What a week for storage, specifically for flash vendors.
It started early in the week with news that EMC’s officially unveiled VFCache (formerly “Project Lightning”), a PCIe add-on card for servers. That’s right, EMC’s is entering the flash cache field pioneered by Fusion-io.
But rather than targeting web and cloud services providers, EMC wants those staid workloads at corporate data centers. Over at InfoStor, I reported:
True to its penchant for business computing, EMC is targeting “mainstream mission-critical applications such as Microsoft, Oracle and SAP,” luring IT execs with the promise of faster, more responsive database, e-mail and online transaction servers.
IBM got in on the act with an SSD storage option for its XIV storage arrays. And finally, Hitachi GST announced the availability of the fastest enterprise SSD — with a little help from Intel. Based on new 25nm, SLC chips, it can deliver read and write speeds of 536 MBps and 502 MBps, respectively.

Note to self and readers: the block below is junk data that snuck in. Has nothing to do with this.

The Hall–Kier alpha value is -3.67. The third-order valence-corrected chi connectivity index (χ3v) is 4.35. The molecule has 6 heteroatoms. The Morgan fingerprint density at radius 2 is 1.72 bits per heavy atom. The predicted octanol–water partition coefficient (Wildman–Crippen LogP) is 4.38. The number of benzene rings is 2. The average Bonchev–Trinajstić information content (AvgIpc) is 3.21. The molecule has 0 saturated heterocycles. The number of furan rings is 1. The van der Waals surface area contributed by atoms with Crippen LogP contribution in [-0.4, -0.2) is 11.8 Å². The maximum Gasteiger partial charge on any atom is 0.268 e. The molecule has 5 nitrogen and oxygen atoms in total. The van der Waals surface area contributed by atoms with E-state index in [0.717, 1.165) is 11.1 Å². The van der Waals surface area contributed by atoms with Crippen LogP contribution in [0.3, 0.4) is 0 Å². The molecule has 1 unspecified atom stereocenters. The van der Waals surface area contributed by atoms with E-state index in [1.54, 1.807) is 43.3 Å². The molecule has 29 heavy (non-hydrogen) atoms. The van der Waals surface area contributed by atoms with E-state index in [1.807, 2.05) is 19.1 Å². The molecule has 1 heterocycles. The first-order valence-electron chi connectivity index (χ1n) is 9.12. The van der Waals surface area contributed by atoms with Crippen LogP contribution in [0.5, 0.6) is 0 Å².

The name of the game is speed. And one company set out to break records.
Virident plows through Oracle in a flash
Milipitas, Calif.-based Virident Systems, a startup that makes flash PCIe server cards, teamed up with NEC for an experiment. They outfitted an NEC Express5800 server with eight of Virident’s FlashMAX cards, each packing 1.4TB of MLC flash storage for a total of 11TB.
The results were every database admin’s dream: a record-setting Oracle database performance rating of 1.2 Million IOPS.
Why Oracle? In a phone conversation with Shridar Subramanian, Virident’s vice president of product marketing, he says it’s all about “delivering performance that’s relevant to CIOs.” And besides Oracle’s ubiquity in corporate IT, it’s a market that’s rife with opportunity.
Citing analysts’ forecasts, there’s a big market brewing for data warehousing, data analytics and OLTP workloads, all of which can use a little flash boost on Oracle. How big of an opportunity? $4.7 billion, according to Subramanian.
Little wonder the industry’s got flash fever.
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